Paris commuters battled to reach work again on Monday as a 40-day-old strike dragged on and France’s premier vowed “to go to the end” with the pension reforms that sparked the action.

There was still major disruption on the Paris metro and national railway systems, even after Prime Minister Edouard Philippe announced a major concession to the unions at the weekend.

But the situation was somewhat improved from the previous weeks with all Paris’ metro lines now open in peak hours and the trains running slightly more regularly.

National rail operator SNCF said that eight out of ten high-speed TGV trains were now operating, although slower regional trains were more affected.

“We are going to go to the end” in implementing the pension reforms, Philippe told France 2 TV late Sunday.

Philippe announced Saturday he would drop plans to increase the official age for a full pension to 64 from 62 -- the so-called “pivot age” a move welcomed by the more moderate trade unions like the CFDT.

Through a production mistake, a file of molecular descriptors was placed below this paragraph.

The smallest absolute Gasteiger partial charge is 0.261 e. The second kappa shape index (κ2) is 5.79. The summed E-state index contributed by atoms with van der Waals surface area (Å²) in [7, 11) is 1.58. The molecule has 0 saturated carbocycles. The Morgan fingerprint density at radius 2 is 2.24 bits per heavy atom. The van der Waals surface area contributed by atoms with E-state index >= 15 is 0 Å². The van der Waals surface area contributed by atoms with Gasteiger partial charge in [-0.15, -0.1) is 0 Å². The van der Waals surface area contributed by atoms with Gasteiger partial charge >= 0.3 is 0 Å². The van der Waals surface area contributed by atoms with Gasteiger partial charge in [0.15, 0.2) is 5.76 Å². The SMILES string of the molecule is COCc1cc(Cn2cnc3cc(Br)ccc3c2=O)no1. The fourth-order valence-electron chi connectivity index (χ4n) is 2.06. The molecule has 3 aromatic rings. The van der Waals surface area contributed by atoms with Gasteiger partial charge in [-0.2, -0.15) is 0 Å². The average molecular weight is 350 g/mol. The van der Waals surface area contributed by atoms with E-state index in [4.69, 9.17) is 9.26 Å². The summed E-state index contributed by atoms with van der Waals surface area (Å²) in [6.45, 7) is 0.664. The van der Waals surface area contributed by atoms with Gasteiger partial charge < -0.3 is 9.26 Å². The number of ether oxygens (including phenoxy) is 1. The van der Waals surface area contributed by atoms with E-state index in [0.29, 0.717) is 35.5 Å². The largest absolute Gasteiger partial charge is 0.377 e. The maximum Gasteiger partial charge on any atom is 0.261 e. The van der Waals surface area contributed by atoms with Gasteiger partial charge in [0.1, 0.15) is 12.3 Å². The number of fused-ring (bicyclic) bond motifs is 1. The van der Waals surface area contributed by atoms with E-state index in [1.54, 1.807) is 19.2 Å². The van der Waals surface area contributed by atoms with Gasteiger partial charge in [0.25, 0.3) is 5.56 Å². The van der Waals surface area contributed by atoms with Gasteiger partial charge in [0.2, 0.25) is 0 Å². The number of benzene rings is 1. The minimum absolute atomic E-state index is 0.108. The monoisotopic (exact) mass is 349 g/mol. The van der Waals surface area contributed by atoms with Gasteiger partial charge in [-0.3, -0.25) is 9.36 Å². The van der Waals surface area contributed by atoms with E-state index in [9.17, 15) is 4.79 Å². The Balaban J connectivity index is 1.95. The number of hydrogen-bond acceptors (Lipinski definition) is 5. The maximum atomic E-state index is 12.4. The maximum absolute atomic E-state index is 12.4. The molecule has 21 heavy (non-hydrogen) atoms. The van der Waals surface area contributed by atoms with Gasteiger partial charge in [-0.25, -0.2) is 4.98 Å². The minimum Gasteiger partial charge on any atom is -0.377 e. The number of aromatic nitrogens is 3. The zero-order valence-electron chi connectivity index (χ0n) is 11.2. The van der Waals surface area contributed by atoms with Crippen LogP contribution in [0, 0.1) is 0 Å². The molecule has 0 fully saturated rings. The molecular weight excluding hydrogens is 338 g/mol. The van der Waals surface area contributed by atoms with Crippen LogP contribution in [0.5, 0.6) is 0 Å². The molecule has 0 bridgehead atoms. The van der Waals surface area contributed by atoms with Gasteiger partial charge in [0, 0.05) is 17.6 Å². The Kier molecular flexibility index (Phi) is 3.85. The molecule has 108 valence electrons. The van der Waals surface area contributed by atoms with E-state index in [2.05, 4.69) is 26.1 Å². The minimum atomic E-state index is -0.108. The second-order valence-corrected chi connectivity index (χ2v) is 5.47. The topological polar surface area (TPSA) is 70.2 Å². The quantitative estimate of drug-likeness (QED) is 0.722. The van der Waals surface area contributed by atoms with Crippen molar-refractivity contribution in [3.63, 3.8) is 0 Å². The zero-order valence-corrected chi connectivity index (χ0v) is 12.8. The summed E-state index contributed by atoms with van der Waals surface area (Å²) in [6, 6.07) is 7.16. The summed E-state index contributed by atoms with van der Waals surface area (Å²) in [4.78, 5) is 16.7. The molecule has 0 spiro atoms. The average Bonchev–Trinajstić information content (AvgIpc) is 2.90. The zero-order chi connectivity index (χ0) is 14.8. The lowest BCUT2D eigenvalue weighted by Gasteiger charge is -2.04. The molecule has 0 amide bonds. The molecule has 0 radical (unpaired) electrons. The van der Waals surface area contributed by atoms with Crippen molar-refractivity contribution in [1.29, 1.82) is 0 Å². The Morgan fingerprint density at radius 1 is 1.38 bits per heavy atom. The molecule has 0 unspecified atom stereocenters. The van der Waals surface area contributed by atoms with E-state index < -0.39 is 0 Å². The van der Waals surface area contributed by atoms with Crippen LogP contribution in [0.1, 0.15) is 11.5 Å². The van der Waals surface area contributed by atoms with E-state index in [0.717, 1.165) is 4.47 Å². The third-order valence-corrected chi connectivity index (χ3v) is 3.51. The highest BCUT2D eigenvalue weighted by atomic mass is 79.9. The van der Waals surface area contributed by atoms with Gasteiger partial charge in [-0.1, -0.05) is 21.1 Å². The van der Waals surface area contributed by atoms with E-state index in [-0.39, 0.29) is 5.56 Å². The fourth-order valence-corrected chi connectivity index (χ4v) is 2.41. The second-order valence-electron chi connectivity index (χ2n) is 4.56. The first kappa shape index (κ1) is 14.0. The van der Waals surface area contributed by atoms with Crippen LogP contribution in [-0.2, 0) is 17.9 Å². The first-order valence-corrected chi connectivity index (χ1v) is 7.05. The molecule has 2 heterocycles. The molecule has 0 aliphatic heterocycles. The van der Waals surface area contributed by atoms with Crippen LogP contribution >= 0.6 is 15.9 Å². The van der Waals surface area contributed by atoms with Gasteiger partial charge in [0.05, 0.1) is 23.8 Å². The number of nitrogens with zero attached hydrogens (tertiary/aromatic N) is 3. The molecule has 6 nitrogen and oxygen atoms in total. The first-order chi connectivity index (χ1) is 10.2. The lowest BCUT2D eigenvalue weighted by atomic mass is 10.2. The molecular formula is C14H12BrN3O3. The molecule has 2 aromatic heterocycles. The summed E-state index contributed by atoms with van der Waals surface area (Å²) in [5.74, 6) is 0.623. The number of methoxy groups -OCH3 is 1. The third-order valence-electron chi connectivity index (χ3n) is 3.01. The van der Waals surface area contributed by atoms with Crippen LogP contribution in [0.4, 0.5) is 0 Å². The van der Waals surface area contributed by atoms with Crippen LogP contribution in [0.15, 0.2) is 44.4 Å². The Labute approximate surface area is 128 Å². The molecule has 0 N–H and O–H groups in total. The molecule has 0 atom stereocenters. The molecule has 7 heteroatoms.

However, the more hardline CGT, FO and Solidaires unions were standing firm, calling for the strike and protests to continue, including a major demonstration on January 16.

The government is not budging on its plan for a universal scheme to rationalize 42 existing pension schemes into a single, points-based system it says will be fairer and more transparent.

“The end of the pivot age does not mean the end of the strike,” commented the Le Parisien daily.

The strike has also been observed by other public service workers affected by the reforms, including staff at the Paris Opera which on Saturday cancelled its performance of The Barber of Seville, its first show of 2020.

Demonstrators in the capital on Saturday, some masked and hooded, broke shop windows along their protest route, set fires and threw projectiles at police in riot gear who responded with tear gas.